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State adds five new sites to eliminate firefighter training deserts


State adds five new sites to eliminate firefighter training deserts

Jun 18, 2024 | 2:42 pm ET
By Mia Hilkowitz
State adds five new sites to eliminate firefighter training deserts
Gov. Eric Holcomb, center, speaks to an area firefighter at a Tuesday event. Indiana will build five new training sites for the state's firefighters to address so-called training deserts. (Photo from Holcomb's X account)

The state will build five new firefighter training sites across Indiana as part of Gov. Eric Holcomb’s multimillion-dollar plan to eliminate “training deserts.” 

The state will build towers in Washington Township, Chrisney, Hartford City, Rushville and Paoli to train firefighters on live burn training structures. This is in addition to the four training sites built under the first phase of the plan — called the Hub-and-Spoke Training Model — which are in Wabash, Corydon, Linton and Rensselaer. 

“For years, gaps have challenged and stretched Indiana’s fire service across the state,” Holcomb said in a press release. “Now, with this new program, we have the opportunity to properly support all those firefighters who sacrifice so much for each and every one of us everyday.”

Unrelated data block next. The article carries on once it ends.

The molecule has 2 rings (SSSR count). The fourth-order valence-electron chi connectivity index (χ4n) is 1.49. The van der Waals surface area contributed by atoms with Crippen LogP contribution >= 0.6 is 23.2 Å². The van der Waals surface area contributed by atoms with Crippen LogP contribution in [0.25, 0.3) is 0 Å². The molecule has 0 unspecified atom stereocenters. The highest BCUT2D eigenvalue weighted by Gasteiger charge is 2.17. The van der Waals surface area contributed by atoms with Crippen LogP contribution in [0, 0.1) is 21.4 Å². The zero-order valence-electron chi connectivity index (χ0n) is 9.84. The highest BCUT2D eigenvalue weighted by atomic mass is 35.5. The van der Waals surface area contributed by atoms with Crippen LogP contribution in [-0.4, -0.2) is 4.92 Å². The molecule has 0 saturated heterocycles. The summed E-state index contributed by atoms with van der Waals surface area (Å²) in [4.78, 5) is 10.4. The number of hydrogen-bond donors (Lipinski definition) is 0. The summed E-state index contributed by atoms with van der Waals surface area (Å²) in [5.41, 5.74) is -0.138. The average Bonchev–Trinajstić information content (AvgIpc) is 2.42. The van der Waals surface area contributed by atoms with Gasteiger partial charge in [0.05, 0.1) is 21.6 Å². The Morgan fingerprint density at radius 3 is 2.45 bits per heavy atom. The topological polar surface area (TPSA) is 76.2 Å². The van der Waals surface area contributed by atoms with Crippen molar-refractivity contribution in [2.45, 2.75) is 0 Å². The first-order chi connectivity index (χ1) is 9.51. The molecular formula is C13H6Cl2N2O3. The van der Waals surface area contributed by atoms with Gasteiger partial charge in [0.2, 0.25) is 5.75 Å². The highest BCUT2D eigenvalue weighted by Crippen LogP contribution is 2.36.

Holcomb invests $10 million in volunteer firefighter equipment

The Indiana General Assembly appropriated $17.7 million toward Holcomb’s plan in 2023, with $7.7 million allocated for constructing new training sites in areas where firefighters must drive more than 30 miles to train. The other $10 million is intended to purchase personal protection equipment for volunteer firefighters, which Holcomb doled out to 66 different departments in April. 

If there is any left over funding after constructing the new sites, the Indiana Fire and Public Safety Academy — an education and training branch of the state fire and building safety division — will evaluate how to use the funds.

Indiana Fire Marshal Steve Jones said in the release that most Indiana fire departments have volunteer firefighters who cannot travel to other areas of the state to further their education. 

“This plan tells them we are about the quality of training available to them, and we’re committed to making it more accessible,” Jones said. 

The training sites in Wabash, Croydon, Linton and Rensselaer will be fully operational this summer, although it is unclear when construction on the five new sites will begin.